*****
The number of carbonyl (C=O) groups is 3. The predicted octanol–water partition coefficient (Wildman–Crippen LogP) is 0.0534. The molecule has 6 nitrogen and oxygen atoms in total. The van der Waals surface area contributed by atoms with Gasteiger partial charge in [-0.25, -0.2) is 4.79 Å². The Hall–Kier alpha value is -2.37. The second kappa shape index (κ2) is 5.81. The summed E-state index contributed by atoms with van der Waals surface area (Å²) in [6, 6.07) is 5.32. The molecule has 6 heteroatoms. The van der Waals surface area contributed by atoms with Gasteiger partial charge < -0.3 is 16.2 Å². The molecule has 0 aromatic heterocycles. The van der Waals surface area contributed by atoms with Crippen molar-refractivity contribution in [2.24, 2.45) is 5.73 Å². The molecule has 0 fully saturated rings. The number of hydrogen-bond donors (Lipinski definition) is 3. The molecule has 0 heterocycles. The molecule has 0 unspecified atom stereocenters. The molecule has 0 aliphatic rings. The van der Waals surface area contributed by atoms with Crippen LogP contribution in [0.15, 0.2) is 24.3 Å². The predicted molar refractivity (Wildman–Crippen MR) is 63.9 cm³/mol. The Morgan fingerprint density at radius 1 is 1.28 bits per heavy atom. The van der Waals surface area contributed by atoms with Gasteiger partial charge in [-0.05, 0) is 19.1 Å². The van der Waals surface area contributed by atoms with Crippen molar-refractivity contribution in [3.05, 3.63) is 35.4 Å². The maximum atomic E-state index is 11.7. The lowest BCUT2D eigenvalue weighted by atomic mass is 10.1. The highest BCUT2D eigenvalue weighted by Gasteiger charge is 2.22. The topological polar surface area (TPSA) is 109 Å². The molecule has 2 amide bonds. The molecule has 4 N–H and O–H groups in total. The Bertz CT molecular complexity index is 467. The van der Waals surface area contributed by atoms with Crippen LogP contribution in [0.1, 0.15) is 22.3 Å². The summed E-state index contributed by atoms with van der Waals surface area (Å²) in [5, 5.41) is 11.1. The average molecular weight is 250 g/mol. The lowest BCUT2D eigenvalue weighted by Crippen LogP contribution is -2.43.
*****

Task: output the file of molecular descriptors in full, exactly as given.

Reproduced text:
The number of carbonyl (C=O) groups is 3. The predicted octanol–water partition coefficient (Wildman–Crippen LogP) is 0.0534. The molecule has 6 nitrogen and oxygen atoms in total. The van der Waals surface area contributed by atoms with Gasteiger partial charge in [-0.25, -0.2) is 4.79 Å². The Hall–Kier alpha value is -2.37. The second kappa shape index (κ2) is 5.81. The summed E-state index contributed by atoms with van der Waals surface area (Å²) in [6, 6.07) is 5.32. The molecule has 6 heteroatoms. The van der Waals surface area contributed by atoms with Gasteiger partial charge < -0.3 is 16.2 Å². The molecule has 0 aromatic heterocycles. The van der Waals surface area contributed by atoms with Crippen molar-refractivity contribution in [2.24, 2.45) is 5.73 Å². The molecule has 0 fully saturated rings. The number of hydrogen-bond donors (Lipinski definition) is 3. The molecule has 0 heterocycles. The molecule has 0 unspecified atom stereocenters. The molecule has 0 aliphatic rings. The van der Waals surface area contributed by atoms with Crippen LogP contribution in [0.15, 0.2) is 24.3 Å². The predicted molar refractivity (Wildman–Crippen MR) is 63.9 cm³/mol. The Morgan fingerprint density at radius 1 is 1.28 bits per heavy atom. The van der Waals surface area contributed by atoms with Gasteiger partial charge in [-0.05, 0) is 19.1 Å². The van der Waals surface area contributed by atoms with Crippen molar-refractivity contribution in [3.05, 3.63) is 35.4 Å². The maximum atomic E-state index is 11.7. The lowest BCUT2D eigenvalue weighted by atomic mass is 10.1. The highest BCUT2D eigenvalue weighted by Gasteiger charge is 2.22. The topological polar surface area (TPSA) is 109 Å². The molecule has 2 amide bonds. The molecule has 4 N–H and O–H groups in total. The Bertz CT molecular complexity index is 467. The van der Waals surface area contributed by atoms with Crippen LogP contribution in [0.1, 0.15) is 22.3 Å². The summed E-state index contributed by atoms with van der Waals surface area (Å²) in [5, 5.41) is 11.1. The average molecular weight is 250 g/mol. The lowest BCUT2D eigenvalue weighted by Crippen LogP contribution is -2.43.